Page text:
Is thumb sucking really that bad?

By Amy Bielby on September 20, 2017

 

We’ve all seen it before: a drooly baby, happily sucking away on its thumb or fingers. An adult approaches, lowers their face down, and with a goofy grin and a full-on baby voice says, “What are you doing with that thumb? Get that thumb out of your mouth.”

Can you picture it? Maybe you have even done it. For many, the reaction to thumb sucking is that it should be nipped in the bud before it develops into a habit through the toddler and preschool years. But for babies, this isn’t merely a habit to break; it’s a method of self-soothing, which is actually a great thing. Your child has found a natural approach to cope with their environment in their own way.

Calgary mom Cindy Yarnell says her daughter Caydence sucks her thumb to soothe herself, especially when she is tired. “Caydence stopped taking her soother and found her thumb around four months of age, and has been sucking it ever since,” she says. “She completely refused her soother and we were unable to stop her from sucking her thumb. With her being a baby we couldn’t reason with her! We aren’t too concerned, as our doctor and dentist both say she will outgrow it and not to stress about it.”

Pediatrician Dr. Janine Flanagan agrees. “Thumb sucking is natural. Many infants suck their thumbs even before they are born. Thumb or finger sucking provides soothing and comfort for infants. Deterring young babies is not recommended.”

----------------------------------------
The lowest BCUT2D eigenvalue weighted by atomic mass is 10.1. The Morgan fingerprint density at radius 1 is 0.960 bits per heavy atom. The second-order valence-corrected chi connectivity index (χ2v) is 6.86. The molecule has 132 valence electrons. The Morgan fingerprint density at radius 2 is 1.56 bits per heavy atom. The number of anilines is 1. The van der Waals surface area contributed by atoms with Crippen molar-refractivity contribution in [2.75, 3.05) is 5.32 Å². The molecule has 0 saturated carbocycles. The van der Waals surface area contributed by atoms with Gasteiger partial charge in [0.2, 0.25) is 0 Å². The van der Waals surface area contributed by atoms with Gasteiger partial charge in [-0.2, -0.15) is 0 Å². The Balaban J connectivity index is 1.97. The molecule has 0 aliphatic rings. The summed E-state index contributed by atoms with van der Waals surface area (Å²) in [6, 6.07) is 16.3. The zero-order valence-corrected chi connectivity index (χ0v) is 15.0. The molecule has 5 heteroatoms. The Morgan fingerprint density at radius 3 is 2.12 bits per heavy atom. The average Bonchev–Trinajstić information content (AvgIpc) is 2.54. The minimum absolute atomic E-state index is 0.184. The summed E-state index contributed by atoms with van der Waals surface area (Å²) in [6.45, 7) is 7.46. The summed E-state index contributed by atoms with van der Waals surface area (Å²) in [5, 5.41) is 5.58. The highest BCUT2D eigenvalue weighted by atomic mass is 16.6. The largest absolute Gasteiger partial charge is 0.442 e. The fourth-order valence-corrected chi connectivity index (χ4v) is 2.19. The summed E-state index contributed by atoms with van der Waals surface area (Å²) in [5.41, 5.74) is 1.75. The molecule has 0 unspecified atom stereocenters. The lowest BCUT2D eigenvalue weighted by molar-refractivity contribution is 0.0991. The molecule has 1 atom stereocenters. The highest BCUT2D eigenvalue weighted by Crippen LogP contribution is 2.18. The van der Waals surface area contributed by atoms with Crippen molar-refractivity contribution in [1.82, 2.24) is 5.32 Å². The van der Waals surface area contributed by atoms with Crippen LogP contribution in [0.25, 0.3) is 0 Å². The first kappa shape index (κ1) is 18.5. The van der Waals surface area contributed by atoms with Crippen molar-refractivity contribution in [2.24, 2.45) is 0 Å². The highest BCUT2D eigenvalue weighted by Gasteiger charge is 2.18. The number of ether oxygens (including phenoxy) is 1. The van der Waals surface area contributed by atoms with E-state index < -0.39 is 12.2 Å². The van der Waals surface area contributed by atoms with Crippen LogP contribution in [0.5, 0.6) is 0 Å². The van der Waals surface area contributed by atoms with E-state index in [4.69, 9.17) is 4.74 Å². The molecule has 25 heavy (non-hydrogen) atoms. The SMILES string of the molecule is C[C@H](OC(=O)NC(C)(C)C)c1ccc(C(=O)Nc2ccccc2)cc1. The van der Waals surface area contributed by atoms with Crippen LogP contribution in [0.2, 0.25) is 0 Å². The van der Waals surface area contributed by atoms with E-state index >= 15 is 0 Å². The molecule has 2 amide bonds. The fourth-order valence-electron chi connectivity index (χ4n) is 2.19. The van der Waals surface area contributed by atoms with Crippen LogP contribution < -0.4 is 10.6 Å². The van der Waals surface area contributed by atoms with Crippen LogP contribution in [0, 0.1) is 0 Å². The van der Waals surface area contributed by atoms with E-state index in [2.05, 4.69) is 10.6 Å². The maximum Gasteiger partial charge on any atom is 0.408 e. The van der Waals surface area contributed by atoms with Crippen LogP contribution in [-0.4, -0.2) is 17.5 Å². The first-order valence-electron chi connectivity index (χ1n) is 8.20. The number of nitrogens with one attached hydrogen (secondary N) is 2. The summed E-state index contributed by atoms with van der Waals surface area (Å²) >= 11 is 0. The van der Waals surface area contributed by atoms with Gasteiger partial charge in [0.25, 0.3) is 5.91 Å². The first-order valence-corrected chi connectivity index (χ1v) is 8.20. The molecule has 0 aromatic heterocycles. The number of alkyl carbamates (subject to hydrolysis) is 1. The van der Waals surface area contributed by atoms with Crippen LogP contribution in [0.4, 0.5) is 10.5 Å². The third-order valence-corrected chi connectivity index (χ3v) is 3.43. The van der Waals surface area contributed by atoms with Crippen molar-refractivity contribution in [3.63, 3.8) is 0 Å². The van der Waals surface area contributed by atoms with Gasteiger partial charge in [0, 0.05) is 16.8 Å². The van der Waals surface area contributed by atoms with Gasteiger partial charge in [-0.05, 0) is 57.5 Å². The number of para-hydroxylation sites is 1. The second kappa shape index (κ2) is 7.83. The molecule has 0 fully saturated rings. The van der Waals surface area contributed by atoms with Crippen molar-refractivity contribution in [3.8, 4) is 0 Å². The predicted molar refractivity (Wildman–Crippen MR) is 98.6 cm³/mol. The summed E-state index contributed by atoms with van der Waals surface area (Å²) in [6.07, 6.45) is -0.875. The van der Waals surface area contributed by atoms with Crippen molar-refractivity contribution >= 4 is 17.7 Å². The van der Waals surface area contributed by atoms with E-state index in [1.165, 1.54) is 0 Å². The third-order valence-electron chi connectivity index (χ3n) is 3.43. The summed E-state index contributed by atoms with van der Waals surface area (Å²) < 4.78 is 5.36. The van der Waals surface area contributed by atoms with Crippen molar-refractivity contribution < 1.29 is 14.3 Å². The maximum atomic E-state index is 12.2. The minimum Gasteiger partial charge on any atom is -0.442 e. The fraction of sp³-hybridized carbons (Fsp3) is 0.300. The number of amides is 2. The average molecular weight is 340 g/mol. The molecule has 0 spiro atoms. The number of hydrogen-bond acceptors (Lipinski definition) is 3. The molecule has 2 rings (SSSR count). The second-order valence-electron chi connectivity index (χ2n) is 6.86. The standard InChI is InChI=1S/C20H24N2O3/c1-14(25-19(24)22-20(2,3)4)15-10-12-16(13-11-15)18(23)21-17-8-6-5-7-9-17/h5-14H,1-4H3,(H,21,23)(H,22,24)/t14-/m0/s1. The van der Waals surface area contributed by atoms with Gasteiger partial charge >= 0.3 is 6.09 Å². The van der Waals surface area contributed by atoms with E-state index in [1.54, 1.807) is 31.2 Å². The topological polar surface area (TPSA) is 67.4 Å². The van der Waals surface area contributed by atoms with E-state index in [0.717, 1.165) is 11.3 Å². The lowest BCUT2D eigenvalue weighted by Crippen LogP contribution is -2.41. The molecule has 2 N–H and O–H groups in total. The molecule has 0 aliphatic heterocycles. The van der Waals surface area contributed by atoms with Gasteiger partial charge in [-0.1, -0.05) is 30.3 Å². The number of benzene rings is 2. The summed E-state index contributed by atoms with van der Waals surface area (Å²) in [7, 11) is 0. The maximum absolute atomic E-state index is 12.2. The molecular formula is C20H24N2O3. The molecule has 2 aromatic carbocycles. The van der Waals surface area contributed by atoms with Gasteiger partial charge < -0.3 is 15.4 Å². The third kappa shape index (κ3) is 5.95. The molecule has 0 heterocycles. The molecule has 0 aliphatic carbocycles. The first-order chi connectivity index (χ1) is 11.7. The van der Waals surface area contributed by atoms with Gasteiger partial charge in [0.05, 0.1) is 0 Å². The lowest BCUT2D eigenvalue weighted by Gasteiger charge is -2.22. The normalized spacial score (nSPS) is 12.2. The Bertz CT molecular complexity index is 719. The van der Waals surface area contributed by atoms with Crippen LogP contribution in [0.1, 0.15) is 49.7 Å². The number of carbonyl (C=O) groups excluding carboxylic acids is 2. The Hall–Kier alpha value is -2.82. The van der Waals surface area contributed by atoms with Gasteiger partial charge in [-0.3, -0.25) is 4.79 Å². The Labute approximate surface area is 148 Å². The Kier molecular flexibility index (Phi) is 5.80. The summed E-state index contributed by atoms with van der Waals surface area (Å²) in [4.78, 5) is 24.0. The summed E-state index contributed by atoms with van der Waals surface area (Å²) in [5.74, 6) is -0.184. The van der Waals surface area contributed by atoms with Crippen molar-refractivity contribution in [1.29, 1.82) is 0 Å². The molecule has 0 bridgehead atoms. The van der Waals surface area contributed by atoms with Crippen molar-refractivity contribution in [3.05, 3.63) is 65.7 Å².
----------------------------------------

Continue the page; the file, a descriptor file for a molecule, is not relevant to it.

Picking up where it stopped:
Parents often turn to a pacifier as an option, knowing that pacifiers can eventually be tossed in the garbage. It’s a little more difficult to get rid of thumbs! However, the reality is that babies make their own choices. “Pacifiers are an easier habit to break because they can be physically removed – as compared to the thumb,” says Dr. Flanagan. “But most children will have developed their own preference (thumb versus soother) early on.”

The real time for concern is if your baby’s thumb sucking continues through the toddler and preschool years, and into school age, when adult teeth are beginning to come in. The pressure from the sucking can cause the teeth to protrude, which may lead to problems with your child’s bite.

Cindy spoke with her dentist about this. “The dentist just said it’s likely that Caydence will need orthodontics. So far her teeth still look perfectly normal, but we won’t really know until her adult teeth grow in.”

When it comes to toddlers, you may have a better chance reasoning with them. Dr. Flanagan says, “Distraction and encouragement can be helpful, but most children between two to three years actually stop on their own as their need for sucking decreases or they develop other ways to comfort themselves.”

When that age arrives, positive reinforcement techniques and distractions may be helpful to help your child kick their habit to the curb.

Originally published in ParentsCanada magazine, Fall 2017.


By Amy Bielby| September 20, 2017

Add A Comment

Comment

Allowed HTML: <b>, <i>, <u>

Comments

Follow ParentsCanada

Save

Our Magazines

Our Partners

Save

Save

Copyright ParentsCanada.com
 2017